Read the full story at Leicester: Forget the jokes – Christmas crackers were once sugary sweet dispensers

Join us for a Victorian Christmas

But why do they bang?

Our own James Bruce fielded this one for OpenLearn:

Attached to the side of the tube inside the cracker is a strip of paper. This paper has been treated with a tiny amount of gunpowder – an explosive mixture of potassium nitrate, charcoal and sulphur.

But there’s so little gunpowder that it doesn’t need much heat to set it off. When both ends of the cracker are pulled, the force generates a friction between the paper and the tube, which causes enough heat to set the gunpowder off.

Read the full story: Why do Christmas crackers go bang?

How did Christmas Crackers lead to Wikipedia being cited in court?

Back in 2007, a company called Wilton Industries was in a dispute with the United States Court of International Trade over the tariffs due on certain goods. (Never let it be said we don't know how to write a light-hearted Christmas article here at OpenLearn). At issue, in part, was whether the items Wilton had imported from China counted as "festive articles", or due a more punitive import rate. The US believed that crackers weren't, legally, festive items because they weren't purely decorative. Wilton countered by firing up Wikipedia:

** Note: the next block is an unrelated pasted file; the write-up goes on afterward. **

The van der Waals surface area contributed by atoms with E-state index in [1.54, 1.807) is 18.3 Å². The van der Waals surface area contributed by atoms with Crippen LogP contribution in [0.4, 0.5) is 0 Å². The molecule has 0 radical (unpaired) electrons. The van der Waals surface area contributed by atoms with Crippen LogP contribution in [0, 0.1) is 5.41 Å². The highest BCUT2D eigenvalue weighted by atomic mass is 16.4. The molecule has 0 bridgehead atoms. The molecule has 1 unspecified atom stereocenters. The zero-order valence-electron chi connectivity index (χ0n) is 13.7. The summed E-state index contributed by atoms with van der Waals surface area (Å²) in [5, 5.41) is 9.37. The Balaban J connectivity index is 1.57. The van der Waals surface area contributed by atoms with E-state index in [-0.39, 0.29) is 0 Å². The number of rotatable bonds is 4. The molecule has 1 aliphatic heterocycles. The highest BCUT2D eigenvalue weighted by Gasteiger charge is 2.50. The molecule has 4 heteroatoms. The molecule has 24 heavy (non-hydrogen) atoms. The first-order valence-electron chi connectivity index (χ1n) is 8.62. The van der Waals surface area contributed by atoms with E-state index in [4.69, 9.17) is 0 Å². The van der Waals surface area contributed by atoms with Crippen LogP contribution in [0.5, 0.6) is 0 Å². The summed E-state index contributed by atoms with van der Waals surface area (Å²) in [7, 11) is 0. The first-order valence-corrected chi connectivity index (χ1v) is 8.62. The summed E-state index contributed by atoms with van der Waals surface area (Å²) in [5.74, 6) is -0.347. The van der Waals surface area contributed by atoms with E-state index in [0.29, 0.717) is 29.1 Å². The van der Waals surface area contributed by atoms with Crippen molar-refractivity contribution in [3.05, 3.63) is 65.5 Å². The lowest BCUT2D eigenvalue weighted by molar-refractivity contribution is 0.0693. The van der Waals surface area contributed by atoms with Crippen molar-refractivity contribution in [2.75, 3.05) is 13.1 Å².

Indeed, the Explanatory Notes specifically list "Christmas crackers" as one examplar of "festive articles," with no implication that the crackers must be used to "decorate" a household or otherwise "displayed" before being pulled. See Explanatory Notes, Heading 9505, HTSUS (providing for classification of "Christmas crackers" as "festive articles" under heading 9505); Wikipedia, Christmas cracker, http://en.wikipedia.org/wiki/ Christmas_cracker (as of June 8, 2007) (explaining that Christmas crackers "are an integral part of Christmas celebrations in the United Kingdom," among other places; "A cracker consists of a cardboard tube wrapped in a brightly decorated twist of paper . . . [which is] pulled by two people, and, much in the manner of a wishbone, . . . splits unevenly. The split is accompanied by a small bang produced by the effect of friction on a chemically impregnated card strip (similar to that used in a cap gun) . . . Typically the[] contents [of the Christmas cracker] are a coloured paper hat or crown; a small toy or other trinket and a motto, a joke or piece of trivia on a small strip of paper. Crackers are often pulled after Christmas dinner or at parties.")